During Wilde’s cross-examination in the first trial, Wilde’s work seems on trial more than Wilde himself. Each time the opposing attorney references Wilde’s artistic allusions to homosexuality, Wilde flips the narrative to address the craftsmanship and artistic beauty rather than the content. He champions the message that resonates throughout his work: art cannot be moral or immoral, but it can be artistic or crude. He is focused on style.
Wilde does not seem to care what people think of the content of his work except in denying that it incriminates him. Instead, he urges the audience- for this seems to be a performance- to appreciate the beauty he creates. Regarding a letter he wrote to Bosie, which the cross-examiner presents as evidence of an improper relationship, Wilde states: “This is a beautiful letter. It is a poem. I was not writing an ordinary letter. You might as well cross-examine me as to whether King Lear or a sonnet of Shakespeare’s is proper.” Wilde maintains that even his letters are artistic rather than purely functional. When he brings up another homosexual story, The Priest and the Acolyte, Wilde refuses to address the content but condemns it for poor writing. Each time the cross-examiner attempts to address homosexuality in various written works, Wilde returns to form.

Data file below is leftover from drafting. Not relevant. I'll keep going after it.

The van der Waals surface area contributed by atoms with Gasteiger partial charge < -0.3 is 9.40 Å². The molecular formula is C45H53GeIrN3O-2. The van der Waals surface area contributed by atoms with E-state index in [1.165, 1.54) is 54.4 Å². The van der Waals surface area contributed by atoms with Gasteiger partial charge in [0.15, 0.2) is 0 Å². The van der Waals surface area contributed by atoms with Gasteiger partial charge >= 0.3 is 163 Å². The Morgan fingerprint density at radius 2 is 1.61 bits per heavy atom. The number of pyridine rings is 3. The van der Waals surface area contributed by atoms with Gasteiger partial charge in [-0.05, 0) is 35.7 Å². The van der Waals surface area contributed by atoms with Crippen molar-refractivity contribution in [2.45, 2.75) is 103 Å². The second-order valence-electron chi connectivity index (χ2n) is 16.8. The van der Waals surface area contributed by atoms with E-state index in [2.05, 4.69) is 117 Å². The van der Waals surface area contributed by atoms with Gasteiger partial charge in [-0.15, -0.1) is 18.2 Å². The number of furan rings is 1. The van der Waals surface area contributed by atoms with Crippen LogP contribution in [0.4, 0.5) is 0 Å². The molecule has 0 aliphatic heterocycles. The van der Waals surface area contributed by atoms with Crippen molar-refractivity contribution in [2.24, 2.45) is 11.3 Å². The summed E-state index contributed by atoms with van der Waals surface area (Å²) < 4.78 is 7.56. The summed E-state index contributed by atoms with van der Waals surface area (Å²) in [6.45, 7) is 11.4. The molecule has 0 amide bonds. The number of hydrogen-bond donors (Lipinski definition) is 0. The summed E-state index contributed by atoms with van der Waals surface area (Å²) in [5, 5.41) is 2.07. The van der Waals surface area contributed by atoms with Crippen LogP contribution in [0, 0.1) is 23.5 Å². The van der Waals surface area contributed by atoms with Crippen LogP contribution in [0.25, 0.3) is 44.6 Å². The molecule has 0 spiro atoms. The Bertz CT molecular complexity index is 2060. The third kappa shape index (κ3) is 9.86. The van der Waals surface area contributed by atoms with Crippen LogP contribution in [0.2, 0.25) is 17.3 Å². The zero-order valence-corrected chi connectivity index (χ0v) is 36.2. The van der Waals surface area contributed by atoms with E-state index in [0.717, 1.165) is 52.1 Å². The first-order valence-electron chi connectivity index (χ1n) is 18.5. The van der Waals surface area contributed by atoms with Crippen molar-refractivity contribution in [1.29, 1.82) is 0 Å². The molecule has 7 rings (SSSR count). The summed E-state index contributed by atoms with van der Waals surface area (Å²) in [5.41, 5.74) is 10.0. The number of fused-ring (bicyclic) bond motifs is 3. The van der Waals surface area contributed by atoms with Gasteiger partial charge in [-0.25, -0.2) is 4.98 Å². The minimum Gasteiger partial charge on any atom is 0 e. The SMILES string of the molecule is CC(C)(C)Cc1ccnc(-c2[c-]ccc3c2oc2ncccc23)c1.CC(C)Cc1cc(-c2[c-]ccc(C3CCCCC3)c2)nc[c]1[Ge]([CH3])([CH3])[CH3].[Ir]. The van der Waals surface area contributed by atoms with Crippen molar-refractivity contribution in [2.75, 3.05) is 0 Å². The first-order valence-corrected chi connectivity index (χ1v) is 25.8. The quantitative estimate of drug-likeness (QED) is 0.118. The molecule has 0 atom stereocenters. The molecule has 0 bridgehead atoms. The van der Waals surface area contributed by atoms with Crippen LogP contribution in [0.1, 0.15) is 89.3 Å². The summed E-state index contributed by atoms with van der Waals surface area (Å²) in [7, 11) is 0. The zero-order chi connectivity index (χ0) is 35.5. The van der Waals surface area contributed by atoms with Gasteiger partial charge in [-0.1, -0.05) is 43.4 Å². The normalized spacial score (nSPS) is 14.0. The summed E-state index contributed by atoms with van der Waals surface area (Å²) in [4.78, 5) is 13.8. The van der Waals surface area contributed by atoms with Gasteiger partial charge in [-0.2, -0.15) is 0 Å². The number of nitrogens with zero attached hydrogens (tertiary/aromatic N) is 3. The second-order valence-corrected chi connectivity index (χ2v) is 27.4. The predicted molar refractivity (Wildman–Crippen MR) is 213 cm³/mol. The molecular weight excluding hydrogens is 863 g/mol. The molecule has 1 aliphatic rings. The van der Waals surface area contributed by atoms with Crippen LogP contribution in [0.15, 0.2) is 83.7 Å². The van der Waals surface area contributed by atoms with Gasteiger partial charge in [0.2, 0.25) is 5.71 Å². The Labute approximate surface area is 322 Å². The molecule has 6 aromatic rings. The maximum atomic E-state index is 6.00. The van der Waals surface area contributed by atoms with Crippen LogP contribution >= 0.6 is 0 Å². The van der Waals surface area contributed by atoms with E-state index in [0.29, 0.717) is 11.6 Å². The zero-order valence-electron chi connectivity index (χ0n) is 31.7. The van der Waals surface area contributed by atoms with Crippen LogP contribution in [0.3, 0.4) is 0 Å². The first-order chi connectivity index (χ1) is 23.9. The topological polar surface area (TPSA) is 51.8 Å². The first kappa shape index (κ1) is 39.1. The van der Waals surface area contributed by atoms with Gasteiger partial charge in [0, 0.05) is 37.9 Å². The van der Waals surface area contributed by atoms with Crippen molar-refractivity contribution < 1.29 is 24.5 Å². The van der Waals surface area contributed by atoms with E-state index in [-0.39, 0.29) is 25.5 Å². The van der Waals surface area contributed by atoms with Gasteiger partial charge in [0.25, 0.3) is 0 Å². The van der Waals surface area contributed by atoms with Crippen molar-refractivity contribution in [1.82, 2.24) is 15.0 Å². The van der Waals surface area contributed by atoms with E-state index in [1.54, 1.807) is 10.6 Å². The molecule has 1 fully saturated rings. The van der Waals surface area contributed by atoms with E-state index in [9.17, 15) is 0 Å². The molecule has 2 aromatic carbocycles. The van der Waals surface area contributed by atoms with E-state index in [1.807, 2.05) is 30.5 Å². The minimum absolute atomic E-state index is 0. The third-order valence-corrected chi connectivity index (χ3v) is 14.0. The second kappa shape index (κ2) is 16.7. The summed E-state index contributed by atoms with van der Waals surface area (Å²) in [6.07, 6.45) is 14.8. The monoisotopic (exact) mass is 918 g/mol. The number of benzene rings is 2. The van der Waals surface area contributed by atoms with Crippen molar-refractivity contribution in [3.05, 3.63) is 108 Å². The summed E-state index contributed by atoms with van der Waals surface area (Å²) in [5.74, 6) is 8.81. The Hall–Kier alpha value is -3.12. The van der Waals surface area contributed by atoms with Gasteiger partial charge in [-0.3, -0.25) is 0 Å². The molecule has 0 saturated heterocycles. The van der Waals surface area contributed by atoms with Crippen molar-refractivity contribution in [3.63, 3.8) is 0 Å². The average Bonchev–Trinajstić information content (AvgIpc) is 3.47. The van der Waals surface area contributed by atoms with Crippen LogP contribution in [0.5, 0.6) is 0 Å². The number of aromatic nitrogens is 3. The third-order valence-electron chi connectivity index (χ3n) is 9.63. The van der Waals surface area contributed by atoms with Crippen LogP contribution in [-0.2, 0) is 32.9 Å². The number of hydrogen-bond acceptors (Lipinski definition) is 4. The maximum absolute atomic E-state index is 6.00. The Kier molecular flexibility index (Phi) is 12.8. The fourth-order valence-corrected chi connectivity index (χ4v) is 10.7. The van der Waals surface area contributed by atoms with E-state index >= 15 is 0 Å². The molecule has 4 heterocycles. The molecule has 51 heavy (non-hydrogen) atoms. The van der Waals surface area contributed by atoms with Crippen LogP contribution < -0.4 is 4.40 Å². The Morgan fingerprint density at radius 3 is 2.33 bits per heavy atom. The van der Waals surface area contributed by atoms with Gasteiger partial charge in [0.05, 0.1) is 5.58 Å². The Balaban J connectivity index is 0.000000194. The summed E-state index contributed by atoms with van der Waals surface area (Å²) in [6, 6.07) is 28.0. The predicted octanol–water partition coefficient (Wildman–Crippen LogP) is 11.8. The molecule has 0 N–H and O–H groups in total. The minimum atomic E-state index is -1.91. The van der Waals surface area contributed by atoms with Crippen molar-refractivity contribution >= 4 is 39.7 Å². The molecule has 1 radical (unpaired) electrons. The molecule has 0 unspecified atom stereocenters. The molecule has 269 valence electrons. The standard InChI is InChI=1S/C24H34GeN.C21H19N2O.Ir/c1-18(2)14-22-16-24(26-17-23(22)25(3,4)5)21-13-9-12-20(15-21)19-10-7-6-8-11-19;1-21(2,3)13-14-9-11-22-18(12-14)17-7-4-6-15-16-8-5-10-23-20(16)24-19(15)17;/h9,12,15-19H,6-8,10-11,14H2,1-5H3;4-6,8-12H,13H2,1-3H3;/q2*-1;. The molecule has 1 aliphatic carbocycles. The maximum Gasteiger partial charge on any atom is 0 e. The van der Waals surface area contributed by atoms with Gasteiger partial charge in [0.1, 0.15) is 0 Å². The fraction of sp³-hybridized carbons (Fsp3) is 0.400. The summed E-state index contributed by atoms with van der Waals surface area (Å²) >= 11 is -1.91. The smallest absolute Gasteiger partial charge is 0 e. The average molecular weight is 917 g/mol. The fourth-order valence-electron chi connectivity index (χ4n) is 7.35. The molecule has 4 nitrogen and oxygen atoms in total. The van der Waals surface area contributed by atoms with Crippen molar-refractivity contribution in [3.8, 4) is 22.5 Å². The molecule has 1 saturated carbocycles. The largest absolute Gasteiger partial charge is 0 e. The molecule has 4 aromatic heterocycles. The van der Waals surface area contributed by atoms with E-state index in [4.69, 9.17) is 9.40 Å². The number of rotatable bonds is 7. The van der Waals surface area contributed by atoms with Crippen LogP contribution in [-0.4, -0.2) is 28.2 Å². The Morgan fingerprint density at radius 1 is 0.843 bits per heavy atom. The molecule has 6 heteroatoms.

However, this reframing does not deter the cross-examiner, who shifts his focus away from homosexuality and instead on Wilde’s artistic philosophy. Instead of looking for what he calls “perverted content,” he briefly attacks Wilde for his amoral view of literature. He presents Wilde’s philosophy as dangerous because it does not condemn immoral content; thus, a perverted book might be “good.” There seems to be underlying anxiety that if people consume art merely because it is well written, its content may corrupt them. Society presents a rigid sense of what is unacceptable, and Wilde’s flippant attitude about content rattles that construct, at least as it appears in art.
I think that the first trial was a fight over artistic ideals and ultimately came down to the questions that Wilde himself poses in Dorian Gray: Can art corrupt? Can art be dangerous? Should those who view art only look at the surface? Wilde seems to anticipate the controversy over his work years before it is brought up in court.